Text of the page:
Last modified on 12 August 2014, at 22:53

bully

EnglishEdit

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EtymologyEdit

1530, from Dutch boel (lover, brother), from Middle Dutch boel, boele (brother, lover), from Proto-Germanic *bō-lan- (compare Middle Low German bōle (brother), Middle High German buole (brother, close relative, close relation), German Buhle (lover)), diminutive of expressive *bō- (brother, father). More at boy.

PronunciationEdit

NounEdit

bully (countable and uncountable, plural bullies)

  1. A person who is cruel to others, especially those who are weaker or have less power.
    A playground bully pushed a girl off the swing.
    I noticed you being a bully towards people with disabilities.
  2. A noisy, blustering fellow, more insolent than courageous; one who is threatening and quarrelsome; an insolent, tyrannical fellow.
    • Palmerston
      Bullies seldom execute the threats they deal in.
  3. A hired thug.
  4. A prostitute’s minder; a pimp.
  5. (uncountable) Bully beef.
  6. (obsolete) A brisk, dashing fellow.
    (Can we find and add a quotation of Shakespeare to this entry?)
  7. The small scrum in the Eton College field game.
  8. A small freshwater fish.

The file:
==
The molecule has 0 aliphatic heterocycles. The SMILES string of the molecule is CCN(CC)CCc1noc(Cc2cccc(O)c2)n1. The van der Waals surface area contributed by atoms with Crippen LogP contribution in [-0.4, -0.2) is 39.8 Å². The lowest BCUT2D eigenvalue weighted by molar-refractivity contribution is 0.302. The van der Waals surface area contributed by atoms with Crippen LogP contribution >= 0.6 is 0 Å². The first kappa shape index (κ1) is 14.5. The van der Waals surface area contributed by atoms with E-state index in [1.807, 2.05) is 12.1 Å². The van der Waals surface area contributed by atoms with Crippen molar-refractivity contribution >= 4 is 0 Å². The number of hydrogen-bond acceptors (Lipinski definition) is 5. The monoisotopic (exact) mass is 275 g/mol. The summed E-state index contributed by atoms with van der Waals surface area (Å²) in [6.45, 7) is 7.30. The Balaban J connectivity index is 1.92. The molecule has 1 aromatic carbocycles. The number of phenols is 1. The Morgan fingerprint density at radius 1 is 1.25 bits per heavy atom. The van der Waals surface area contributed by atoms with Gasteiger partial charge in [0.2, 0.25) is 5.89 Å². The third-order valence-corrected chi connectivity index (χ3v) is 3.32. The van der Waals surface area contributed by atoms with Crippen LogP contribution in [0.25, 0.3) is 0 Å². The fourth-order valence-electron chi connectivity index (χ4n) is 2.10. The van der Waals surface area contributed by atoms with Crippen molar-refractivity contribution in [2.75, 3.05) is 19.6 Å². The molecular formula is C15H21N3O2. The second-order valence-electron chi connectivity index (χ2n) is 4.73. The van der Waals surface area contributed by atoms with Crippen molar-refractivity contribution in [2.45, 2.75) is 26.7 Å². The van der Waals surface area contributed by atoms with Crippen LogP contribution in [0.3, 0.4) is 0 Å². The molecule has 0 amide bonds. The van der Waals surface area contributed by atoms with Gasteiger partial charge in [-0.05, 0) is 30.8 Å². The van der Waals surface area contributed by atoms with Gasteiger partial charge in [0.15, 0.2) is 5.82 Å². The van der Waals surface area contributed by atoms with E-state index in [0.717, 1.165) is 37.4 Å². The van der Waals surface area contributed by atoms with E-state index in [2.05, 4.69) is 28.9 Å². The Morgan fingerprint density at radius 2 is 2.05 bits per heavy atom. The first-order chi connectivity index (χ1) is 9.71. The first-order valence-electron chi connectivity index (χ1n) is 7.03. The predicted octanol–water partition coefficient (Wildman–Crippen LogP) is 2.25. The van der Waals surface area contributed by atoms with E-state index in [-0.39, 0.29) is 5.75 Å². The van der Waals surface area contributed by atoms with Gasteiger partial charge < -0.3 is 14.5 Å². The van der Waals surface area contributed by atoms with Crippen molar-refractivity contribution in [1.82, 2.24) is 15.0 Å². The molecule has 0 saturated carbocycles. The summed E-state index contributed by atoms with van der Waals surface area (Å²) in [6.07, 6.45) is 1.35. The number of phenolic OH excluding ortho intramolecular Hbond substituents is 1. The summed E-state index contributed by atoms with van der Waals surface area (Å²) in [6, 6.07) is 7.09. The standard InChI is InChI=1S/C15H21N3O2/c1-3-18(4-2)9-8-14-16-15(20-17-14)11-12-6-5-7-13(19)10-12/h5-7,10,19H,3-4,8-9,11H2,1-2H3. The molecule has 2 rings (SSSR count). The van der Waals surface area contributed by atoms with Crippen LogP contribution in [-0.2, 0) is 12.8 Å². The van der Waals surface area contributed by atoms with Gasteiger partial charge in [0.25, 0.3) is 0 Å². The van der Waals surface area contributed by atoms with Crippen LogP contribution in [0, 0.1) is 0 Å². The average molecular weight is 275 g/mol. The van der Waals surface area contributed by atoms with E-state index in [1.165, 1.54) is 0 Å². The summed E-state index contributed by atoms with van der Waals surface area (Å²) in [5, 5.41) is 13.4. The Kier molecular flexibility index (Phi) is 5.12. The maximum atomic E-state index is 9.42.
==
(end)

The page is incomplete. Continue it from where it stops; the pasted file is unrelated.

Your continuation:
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VerbEdit

bully (third-person singular simple present bullies, present participle bullying, simple past and past participle bullied)

  1. (transitive) To intimidate (someone) as a bully.
    You shouldn't bully people for being gay.
  2. (transitive) To act aggressively towards.
    • 2011 January 15, Sam Sheringham, “Chelsea 2 -03 Blackburn Rovers”, BBC:
      The Potters know their strengths and played to them perfectly here, out-muscling Bolton in midfield and bullying the visitors' back-line at every opportunity.

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AdjectiveEdit

bully (comparative bullier, superlative bulliest)

  1. (US, slang) Very good; excellent.
    a bully horse
  2. (slang) Jovial and blustering; dashing.
    • Shakespeare
      Bless thee, bully doctor.

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InterjectionEdit

bully

  1. (often followed by for) Well done!
    She's finally leaving her abusive husband — bully for her!

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